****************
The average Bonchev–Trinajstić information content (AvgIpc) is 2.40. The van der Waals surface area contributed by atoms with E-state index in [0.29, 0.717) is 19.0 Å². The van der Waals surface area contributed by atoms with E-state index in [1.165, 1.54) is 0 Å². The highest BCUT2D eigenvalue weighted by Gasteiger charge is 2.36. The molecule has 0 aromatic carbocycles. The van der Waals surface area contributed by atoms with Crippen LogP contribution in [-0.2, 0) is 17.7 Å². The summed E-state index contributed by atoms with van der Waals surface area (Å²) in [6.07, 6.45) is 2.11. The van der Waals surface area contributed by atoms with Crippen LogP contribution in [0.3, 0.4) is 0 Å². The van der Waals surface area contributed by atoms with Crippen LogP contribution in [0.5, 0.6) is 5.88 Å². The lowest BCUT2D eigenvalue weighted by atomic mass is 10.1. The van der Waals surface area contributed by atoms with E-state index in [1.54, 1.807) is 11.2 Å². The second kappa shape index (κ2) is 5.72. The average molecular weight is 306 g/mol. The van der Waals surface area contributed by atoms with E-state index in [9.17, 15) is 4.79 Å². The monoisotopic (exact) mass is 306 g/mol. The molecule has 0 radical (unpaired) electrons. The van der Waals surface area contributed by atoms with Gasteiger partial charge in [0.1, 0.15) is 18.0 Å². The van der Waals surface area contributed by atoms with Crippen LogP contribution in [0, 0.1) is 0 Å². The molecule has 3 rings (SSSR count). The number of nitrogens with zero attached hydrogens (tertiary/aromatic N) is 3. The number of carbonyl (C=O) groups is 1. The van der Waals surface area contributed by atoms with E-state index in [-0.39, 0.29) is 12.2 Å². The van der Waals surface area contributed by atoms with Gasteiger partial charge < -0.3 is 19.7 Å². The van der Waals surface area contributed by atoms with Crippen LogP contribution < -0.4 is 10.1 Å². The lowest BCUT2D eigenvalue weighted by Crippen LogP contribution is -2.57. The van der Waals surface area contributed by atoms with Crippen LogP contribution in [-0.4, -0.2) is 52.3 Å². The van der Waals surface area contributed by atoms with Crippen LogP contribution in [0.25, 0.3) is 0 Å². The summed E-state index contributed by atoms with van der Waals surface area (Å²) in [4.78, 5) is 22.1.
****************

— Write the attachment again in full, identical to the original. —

The average Bonchev–Trinajstić information content (AvgIpc) is 2.40. The van der Waals surface area contributed by atoms with E-state index in [0.29, 0.717) is 19.0 Å². The van der Waals surface area contributed by atoms with E-state index in [1.165, 1.54) is 0 Å². The highest BCUT2D eigenvalue weighted by Gasteiger charge is 2.36. The molecule has 0 aromatic carbocycles. The van der Waals surface area contributed by atoms with Crippen LogP contribution in [-0.2, 0) is 17.7 Å². The summed E-state index contributed by atoms with van der Waals surface area (Å²) in [6.07, 6.45) is 2.11. The van der Waals surface area contributed by atoms with Crippen LogP contribution in [0.3, 0.4) is 0 Å². The van der Waals surface area contributed by atoms with Crippen LogP contribution in [0.5, 0.6) is 5.88 Å². The lowest BCUT2D eigenvalue weighted by atomic mass is 10.1. The van der Waals surface area contributed by atoms with E-state index in [1.54, 1.807) is 11.2 Å². The second kappa shape index (κ2) is 5.72. The average molecular weight is 306 g/mol. The van der Waals surface area contributed by atoms with E-state index in [9.17, 15) is 4.79 Å². The monoisotopic (exact) mass is 306 g/mol. The molecule has 0 radical (unpaired) electrons. The van der Waals surface area contributed by atoms with Gasteiger partial charge in [0.1, 0.15) is 18.0 Å². The van der Waals surface area contributed by atoms with Crippen LogP contribution in [0, 0.1) is 0 Å². The molecule has 3 rings (SSSR count). The number of nitrogens with zero attached hydrogens (tertiary/aromatic N) is 3. The number of carbonyl (C=O) groups is 1. The van der Waals surface area contributed by atoms with E-state index in [-0.39, 0.29) is 12.2 Å². The van der Waals surface area contributed by atoms with Gasteiger partial charge < -0.3 is 19.7 Å². The van der Waals surface area contributed by atoms with Crippen LogP contribution < -0.4 is 10.1 Å². The lowest BCUT2D eigenvalue weighted by Crippen LogP contribution is -2.57. The van der Waals surface area contributed by atoms with Crippen LogP contribution in [-0.4, -0.2) is 52.3 Å². The van der Waals surface area contributed by atoms with Crippen LogP contribution in [0.25, 0.3) is 0 Å². The summed E-state index contributed by atoms with van der Waals surface area (Å²) in [4.78, 5) is 22.1.